Saturday, March 6, 2010
Science Fiction and the Oscars
The Academy Awards have never been all that fond of science fiction films. In 1956, Around the World in 80 Days, based on the Jules Verne novel, won Best Picture. And, of course, in 2003 The Lord of the Rings: The Return of the King became the only film to win both a Hugo and an Oscar. Both films could easily fit into the broader family of speculative fiction, but neither is, strictly speaking, science fiction. More conventional sf films like Star Wars and ET were nominated and lost; 2001 wasn't even nominated.
Tonight, there are two clear science fiction films up for the award in Avatar and District 9 (not to mention Pixar's Up, which has obvious fantasy elements, and Tarantino's Inglorious Basterds, which could maybe qualify for a Hugo as an alternate history). I imagine that I'll get to cover Avatar and District 9 for the 2010 Hugos (which I do plan on covering at length before the awards are handed out in early September), but I wanted to briefly say:
I want Avatar to break the science fiction Oscar drought.
Is it the greatest science fiction film ever? No, I'm not even sure its the best science fiction film of the year. It's certainly not my favorite film of the year (that was the Coen Brothers' A Serious Man, which also got a nomination thanks to five expansion slots for Best Picture). Of the 8 Best Picture nominees I've seen, I'd put Avatar at about 6th place. So, why do I want it to win? Well, first of all, most of the other films don't have a chance. The Hurt Locker seems to be the only other big contender with Basterds and Up in the Air as dark horses. I think all three films were better than Avatar, but I'd still be happy to see the blue aliens take home the gold statuette.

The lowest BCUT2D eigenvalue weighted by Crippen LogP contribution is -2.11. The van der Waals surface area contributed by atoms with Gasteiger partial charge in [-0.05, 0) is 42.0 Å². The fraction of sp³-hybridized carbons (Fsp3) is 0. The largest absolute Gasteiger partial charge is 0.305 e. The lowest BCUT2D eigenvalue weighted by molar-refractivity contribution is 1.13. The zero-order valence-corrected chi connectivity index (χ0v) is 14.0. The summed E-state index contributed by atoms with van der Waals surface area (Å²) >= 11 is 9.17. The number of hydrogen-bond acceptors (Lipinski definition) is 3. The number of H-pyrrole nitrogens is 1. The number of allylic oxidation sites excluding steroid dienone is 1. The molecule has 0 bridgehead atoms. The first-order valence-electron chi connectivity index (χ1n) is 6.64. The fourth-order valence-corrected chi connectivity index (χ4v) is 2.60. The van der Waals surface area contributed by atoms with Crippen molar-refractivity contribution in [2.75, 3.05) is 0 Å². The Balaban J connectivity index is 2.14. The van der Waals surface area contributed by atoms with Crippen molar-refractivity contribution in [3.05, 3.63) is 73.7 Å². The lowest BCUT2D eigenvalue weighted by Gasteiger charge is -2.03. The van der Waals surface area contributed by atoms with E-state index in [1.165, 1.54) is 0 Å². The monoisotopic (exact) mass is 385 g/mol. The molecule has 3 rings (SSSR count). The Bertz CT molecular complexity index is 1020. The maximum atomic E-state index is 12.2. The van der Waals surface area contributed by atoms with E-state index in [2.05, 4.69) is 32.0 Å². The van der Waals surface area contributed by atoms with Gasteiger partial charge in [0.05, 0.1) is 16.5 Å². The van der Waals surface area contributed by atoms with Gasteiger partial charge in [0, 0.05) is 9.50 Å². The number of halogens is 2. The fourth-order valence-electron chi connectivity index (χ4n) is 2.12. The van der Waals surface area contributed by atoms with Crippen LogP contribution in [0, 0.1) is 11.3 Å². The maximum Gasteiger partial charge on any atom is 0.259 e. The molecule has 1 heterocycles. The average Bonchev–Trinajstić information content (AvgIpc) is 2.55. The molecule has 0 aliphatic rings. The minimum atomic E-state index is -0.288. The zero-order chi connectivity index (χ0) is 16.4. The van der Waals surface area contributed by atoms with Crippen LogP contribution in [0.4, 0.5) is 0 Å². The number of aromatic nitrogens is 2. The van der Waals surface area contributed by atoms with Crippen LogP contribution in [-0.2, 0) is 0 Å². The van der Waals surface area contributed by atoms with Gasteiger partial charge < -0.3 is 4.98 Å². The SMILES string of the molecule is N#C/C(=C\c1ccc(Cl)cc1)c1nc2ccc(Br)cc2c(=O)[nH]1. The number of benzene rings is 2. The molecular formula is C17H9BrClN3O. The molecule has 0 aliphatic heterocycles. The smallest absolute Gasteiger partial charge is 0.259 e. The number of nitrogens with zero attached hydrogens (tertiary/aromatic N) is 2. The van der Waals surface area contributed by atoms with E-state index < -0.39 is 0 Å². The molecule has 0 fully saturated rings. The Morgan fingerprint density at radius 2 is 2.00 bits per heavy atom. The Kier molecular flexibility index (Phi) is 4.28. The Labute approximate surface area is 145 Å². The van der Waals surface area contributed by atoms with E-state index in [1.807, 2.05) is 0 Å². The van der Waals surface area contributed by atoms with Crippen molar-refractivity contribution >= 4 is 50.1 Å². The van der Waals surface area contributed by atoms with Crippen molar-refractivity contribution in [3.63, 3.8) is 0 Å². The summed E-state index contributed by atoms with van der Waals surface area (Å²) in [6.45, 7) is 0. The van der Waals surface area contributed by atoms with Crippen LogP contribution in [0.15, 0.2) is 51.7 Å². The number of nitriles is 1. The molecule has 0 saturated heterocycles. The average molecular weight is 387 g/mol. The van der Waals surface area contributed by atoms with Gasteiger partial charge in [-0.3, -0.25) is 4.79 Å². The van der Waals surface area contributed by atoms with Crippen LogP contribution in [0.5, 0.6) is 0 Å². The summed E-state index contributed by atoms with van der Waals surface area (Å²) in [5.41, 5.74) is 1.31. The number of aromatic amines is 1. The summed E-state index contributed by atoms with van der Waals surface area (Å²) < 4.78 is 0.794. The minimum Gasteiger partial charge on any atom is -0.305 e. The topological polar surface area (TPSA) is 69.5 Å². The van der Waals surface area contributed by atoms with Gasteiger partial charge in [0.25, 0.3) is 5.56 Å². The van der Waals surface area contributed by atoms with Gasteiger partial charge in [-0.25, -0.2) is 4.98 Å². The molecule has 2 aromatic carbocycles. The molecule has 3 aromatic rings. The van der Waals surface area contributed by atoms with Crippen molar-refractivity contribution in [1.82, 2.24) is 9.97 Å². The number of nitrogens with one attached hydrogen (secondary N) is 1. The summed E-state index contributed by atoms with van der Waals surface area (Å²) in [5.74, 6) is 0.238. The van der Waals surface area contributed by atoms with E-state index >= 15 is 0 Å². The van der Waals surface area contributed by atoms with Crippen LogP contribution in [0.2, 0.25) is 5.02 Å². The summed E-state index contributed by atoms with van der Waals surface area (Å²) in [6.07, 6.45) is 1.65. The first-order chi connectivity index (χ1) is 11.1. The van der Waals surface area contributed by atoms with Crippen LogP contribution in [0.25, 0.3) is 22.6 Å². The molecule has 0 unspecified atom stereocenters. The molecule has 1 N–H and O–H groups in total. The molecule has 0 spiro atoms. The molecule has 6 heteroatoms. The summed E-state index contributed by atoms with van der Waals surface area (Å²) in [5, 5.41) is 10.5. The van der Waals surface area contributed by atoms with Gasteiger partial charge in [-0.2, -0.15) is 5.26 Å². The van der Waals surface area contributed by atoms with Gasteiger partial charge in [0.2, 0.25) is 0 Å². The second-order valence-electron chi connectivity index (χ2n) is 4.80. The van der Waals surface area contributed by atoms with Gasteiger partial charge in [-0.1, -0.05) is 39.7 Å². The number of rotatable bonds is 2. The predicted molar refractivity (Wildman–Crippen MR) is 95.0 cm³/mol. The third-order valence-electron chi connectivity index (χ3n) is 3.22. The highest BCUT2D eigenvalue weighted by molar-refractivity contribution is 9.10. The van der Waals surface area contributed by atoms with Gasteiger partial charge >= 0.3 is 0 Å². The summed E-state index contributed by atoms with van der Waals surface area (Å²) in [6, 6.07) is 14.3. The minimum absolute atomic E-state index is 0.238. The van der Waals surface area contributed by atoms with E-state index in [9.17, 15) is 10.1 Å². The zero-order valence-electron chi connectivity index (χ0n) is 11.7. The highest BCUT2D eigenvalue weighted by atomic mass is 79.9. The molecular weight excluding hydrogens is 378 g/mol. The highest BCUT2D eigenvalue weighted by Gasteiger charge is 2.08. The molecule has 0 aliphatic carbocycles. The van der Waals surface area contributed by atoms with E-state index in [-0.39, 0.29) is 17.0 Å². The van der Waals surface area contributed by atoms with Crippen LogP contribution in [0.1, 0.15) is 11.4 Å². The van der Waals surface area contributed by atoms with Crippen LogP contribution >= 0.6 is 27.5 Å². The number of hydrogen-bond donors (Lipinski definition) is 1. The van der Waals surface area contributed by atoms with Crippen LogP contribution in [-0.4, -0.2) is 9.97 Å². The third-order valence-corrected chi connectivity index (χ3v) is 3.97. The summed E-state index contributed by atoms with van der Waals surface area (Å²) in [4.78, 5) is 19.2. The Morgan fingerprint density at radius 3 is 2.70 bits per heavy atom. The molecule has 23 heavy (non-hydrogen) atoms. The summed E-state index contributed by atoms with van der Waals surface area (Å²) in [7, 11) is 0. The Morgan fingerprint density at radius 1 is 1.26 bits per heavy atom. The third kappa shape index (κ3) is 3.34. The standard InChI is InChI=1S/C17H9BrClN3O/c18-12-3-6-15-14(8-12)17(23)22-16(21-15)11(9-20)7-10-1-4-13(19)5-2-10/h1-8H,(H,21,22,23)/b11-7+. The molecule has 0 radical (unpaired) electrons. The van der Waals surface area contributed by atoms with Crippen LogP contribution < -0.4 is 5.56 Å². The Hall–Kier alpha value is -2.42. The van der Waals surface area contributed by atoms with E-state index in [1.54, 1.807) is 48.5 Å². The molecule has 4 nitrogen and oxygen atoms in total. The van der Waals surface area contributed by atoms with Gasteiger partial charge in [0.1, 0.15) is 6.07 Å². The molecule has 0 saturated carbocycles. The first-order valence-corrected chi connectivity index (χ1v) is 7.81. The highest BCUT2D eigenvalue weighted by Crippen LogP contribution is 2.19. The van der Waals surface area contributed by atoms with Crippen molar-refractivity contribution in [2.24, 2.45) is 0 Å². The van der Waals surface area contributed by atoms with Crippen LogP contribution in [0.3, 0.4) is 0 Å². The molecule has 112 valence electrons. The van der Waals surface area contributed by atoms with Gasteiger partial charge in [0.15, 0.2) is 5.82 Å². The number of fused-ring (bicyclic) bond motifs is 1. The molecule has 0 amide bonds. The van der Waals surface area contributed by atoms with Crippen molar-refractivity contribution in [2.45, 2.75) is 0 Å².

Thing is, I don't think Best Picture is really about the, er, best picture. The type of film that I like rarely wins Oscars. Avatar actually fits the Best Picture bill better than the other films - it's big, successful, technically revolutionary, and it has a message. It's also predictable and far from revolutionary when it comes to storytelling, plot, and character. The only thing that would make it better Oscar bait is if it were a biopic. If the Academy is not going to reward films for taking storytelling risks and asking existential questions (the kind of things I like in a film), then I might as well modify my expectations about winners.
As I often remind myself when working through this blog, awards are not the final arbiters of quality, but they do bring recognition and express appreciation. While James Cameron has gotten more than enough recognition and appreciation (many would say too much), science fiction has not. The genre is an important cornerstone in the film history that has only increased in influence in the past few decades. I think Avatar is good enough, interesting enough, and, perhaps most importantly, Oscar-pandering enough to bring that recognition.
But, my gut tells me that The Hurt Locker will win, and I won't really mind if it does. And, I'd be thrilled to see Basterds win as well. ;)